Airline receives flak after weighing passengers before flights
Aircraft passengers are used to having their luggage and carry-on bags weighed before each flight, but one airline is getting flak after asking people to hop on a scale.
A pair of American-Samoan businessmen have filed protests against Hawaiian Airlines after they were weighed prior to boarding a flight from the Pago Pago International Airport in Honolulu.
After getting their measurements checked, the two were assigned specific seats to keep the plane’s load equally distributed, according to a Telegraph report.
The controversial new policy is reportedly implemented in response to an increase in average passenger weight, especially coming to or from the capital of American Samoa. The new rule also disallows passengers to choose their own seats online, the report said.
Hawaiian airlines, meanwhile, noted that the expanding girth of the typical passenger has forced them to alter the distribution weight policy in their Boeing 767 cabins—in order to meet the manufacturer’s prescribed guidelines.
One of the two businessmen who voiced their displeasure, Avamua Dave Haleck, cried foul and accused the airline of discrimination because the rule applies only to a specific location.
He pointed out that the plane used on the Honolulu-Pago Pago route could safely fly 269 passengers at a distance of 11,000 kilometers, while the distance between the two cities is just 4,176 km.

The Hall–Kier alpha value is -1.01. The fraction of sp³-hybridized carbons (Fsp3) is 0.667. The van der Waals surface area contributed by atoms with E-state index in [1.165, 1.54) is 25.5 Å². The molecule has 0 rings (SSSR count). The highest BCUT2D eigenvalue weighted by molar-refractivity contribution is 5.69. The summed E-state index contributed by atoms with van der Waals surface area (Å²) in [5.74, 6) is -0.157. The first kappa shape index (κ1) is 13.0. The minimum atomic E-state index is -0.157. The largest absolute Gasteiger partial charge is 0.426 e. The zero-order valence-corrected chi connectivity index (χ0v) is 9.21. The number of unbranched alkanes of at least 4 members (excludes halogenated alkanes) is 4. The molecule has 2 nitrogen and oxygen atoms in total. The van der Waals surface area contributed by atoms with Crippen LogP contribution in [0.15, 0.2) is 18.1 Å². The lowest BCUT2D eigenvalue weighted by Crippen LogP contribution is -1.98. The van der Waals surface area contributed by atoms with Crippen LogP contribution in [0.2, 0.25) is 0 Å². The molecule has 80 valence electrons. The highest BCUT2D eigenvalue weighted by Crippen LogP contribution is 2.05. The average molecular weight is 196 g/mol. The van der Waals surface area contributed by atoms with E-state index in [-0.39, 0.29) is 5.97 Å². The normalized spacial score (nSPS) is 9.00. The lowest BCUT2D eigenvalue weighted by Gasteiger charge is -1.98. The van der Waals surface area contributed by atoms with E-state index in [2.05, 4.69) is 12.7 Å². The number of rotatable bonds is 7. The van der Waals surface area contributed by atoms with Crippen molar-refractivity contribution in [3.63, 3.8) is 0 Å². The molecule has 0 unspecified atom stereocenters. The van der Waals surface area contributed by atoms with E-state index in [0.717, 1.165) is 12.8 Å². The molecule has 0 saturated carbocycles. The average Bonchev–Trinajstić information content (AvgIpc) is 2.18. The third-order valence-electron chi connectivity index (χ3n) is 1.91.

“Hawaiian is saying that it is a safety issue,” Haleck was quoted as saying in the report. “So have we been flying unsafe for all these years?”
According to the CIA’s world fact book, American Samoa has the highest rate of obesity in the world—which may have influenced the airline’s policy. Figures also indicated that 74 percent of its adult population are considered obese.
“This action resulted from the recognition that over time our fuel burn on Pago Pago flights was consistently much higher than projected, indicating that our weight assumptions were inaccurate,” a spokesperson from the airline defended the rule.
“The survey results confirmed that our aircraft cabin weight was heavier than projected. This requires us to manage the distribution of weight across each row in our cabin and we have elected to do so by making sure that one seat in each row is either empty or occupied by a traveler under the age of 13,“ she added.
The representative also defended the airlines’ removal of online booking.
“The decision to assign seats at the airport was made because that is the most efficient way to manage weight distribution. This allows us to make sure that families with children are seated together, for example, and it minimizes the confusion created by changing pre-selected seats.” Khristian Ibarrola/rga
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